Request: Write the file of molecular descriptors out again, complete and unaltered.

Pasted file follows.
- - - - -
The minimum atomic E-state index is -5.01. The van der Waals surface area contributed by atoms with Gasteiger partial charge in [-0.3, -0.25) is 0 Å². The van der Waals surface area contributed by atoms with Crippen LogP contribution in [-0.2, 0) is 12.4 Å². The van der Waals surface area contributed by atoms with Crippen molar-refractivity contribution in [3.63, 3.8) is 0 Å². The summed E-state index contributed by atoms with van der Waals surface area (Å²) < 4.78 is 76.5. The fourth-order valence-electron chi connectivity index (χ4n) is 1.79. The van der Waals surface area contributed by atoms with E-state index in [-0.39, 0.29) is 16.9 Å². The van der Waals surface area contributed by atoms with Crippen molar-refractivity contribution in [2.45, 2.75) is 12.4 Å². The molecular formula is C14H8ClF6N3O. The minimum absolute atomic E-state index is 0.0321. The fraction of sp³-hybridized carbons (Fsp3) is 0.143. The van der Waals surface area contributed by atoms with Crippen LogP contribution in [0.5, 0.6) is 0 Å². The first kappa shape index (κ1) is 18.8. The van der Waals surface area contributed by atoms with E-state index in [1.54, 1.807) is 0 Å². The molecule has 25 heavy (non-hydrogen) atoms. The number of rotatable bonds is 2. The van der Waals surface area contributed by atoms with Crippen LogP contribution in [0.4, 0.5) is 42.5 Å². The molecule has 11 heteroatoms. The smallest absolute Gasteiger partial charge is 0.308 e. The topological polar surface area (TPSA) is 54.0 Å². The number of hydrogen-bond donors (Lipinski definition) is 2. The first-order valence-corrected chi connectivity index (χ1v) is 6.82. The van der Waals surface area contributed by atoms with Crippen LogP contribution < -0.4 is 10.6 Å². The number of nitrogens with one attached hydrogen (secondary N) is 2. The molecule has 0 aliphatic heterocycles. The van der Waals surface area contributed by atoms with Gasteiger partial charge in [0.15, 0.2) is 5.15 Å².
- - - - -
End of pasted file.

The minimum atomic E-state index is -5.01. The van der Waals surface area contributed by atoms with Gasteiger partial charge in [-0.3, -0.25) is 0 Å². The van der Waals surface area contributed by atoms with Crippen LogP contribution in [-0.2, 0) is 12.4 Å². The van der Waals surface area contributed by atoms with Crippen molar-refractivity contribution in [3.63, 3.8) is 0 Å². The summed E-state index contributed by atoms with van der Waals surface area (Å²) < 4.78 is 76.5. The fourth-order valence-electron chi connectivity index (χ4n) is 1.79. The van der Waals surface area contributed by atoms with E-state index in [-0.39, 0.29) is 16.9 Å². The van der Waals surface area contributed by atoms with Crippen molar-refractivity contribution in [2.45, 2.75) is 12.4 Å². The molecular formula is C14H8ClF6N3O. The minimum absolute atomic E-state index is 0.0321. The fraction of sp³-hybridized carbons (Fsp3) is 0.143. The van der Waals surface area contributed by atoms with Crippen LogP contribution in [0.5, 0.6) is 0 Å². The first kappa shape index (κ1) is 18.8. The van der Waals surface area contributed by atoms with E-state index in [1.54, 1.807) is 0 Å². The molecule has 25 heavy (non-hydrogen) atoms. The number of rotatable bonds is 2. The van der Waals surface area contributed by atoms with Crippen LogP contribution in [0.4, 0.5) is 42.5 Å². The molecule has 11 heteroatoms. The smallest absolute Gasteiger partial charge is 0.308 e. The topological polar surface area (TPSA) is 54.0 Å². The number of hydrogen-bond donors (Lipinski definition) is 2. The first-order valence-corrected chi connectivity index (χ1v) is 6.82. The van der Waals surface area contributed by atoms with Crippen LogP contribution < -0.4 is 10.6 Å². The number of nitrogens with one attached hydrogen (secondary N) is 2. The molecule has 0 aliphatic heterocycles. The van der Waals surface area contributed by atoms with Gasteiger partial charge in [0.15, 0.2) is 5.15 Å².